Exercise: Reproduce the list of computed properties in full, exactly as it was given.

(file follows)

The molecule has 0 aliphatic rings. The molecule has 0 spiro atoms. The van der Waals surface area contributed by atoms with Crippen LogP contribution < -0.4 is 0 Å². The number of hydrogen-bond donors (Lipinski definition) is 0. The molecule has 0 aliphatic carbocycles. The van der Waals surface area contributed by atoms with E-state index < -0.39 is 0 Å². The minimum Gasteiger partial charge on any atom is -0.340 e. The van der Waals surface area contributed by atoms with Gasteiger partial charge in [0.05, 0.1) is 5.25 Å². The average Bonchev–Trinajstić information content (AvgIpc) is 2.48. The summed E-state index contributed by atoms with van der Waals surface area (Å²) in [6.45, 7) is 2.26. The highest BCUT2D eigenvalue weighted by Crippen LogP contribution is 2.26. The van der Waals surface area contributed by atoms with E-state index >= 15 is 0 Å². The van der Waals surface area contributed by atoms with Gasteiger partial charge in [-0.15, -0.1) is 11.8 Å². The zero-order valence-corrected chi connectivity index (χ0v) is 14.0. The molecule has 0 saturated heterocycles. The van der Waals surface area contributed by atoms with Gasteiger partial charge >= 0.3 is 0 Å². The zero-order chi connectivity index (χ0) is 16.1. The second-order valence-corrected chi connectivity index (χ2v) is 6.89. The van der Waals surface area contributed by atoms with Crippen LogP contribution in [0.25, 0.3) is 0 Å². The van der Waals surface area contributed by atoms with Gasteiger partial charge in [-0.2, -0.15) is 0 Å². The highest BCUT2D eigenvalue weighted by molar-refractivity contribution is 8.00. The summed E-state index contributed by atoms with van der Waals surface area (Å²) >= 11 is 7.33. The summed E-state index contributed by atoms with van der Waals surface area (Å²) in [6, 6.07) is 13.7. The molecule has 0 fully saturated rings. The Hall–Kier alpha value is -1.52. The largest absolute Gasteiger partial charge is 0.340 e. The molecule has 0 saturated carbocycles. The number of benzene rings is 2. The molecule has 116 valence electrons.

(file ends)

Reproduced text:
The molecule has 0 aliphatic rings. The molecule has 0 spiro atoms. The van der Waals surface area contributed by atoms with Crippen LogP contribution < -0.4 is 0 Å². The number of hydrogen-bond donors (Lipinski definition) is 0. The molecule has 0 aliphatic carbocycles. The van der Waals surface area contributed by atoms with E-state index < -0.39 is 0 Å². The minimum Gasteiger partial charge on any atom is -0.340 e. The van der Waals surface area contributed by atoms with Gasteiger partial charge in [0.05, 0.1) is 5.25 Å². The average Bonchev–Trinajstić information content (AvgIpc) is 2.48. The summed E-state index contributed by atoms with van der Waals surface area (Å²) in [6.45, 7) is 2.26. The highest BCUT2D eigenvalue weighted by Crippen LogP contribution is 2.26. The van der Waals surface area contributed by atoms with E-state index >= 15 is 0 Å². The van der Waals surface area contributed by atoms with Gasteiger partial charge in [-0.15, -0.1) is 11.8 Å². The zero-order valence-corrected chi connectivity index (χ0v) is 14.0. The molecule has 0 saturated heterocycles. The van der Waals surface area contributed by atoms with Gasteiger partial charge >= 0.3 is 0 Å². The zero-order chi connectivity index (χ0) is 16.1. The second-order valence-corrected chi connectivity index (χ2v) is 6.89. The van der Waals surface area contributed by atoms with Crippen LogP contribution in [0.25, 0.3) is 0 Å². The van der Waals surface area contributed by atoms with Gasteiger partial charge in [-0.2, -0.15) is 0 Å². The highest BCUT2D eigenvalue weighted by molar-refractivity contribution is 8.00. The summed E-state index contributed by atoms with van der Waals surface area (Å²) >= 11 is 7.33. The summed E-state index contributed by atoms with van der Waals surface area (Å²) in [6, 6.07) is 13.7. The molecule has 0 fully saturated rings. The Hall–Kier alpha value is -1.52. The largest absolute Gasteiger partial charge is 0.340 e. The molecule has 0 saturated carbocycles. The number of benzene rings is 2. The molecule has 116 valence electrons.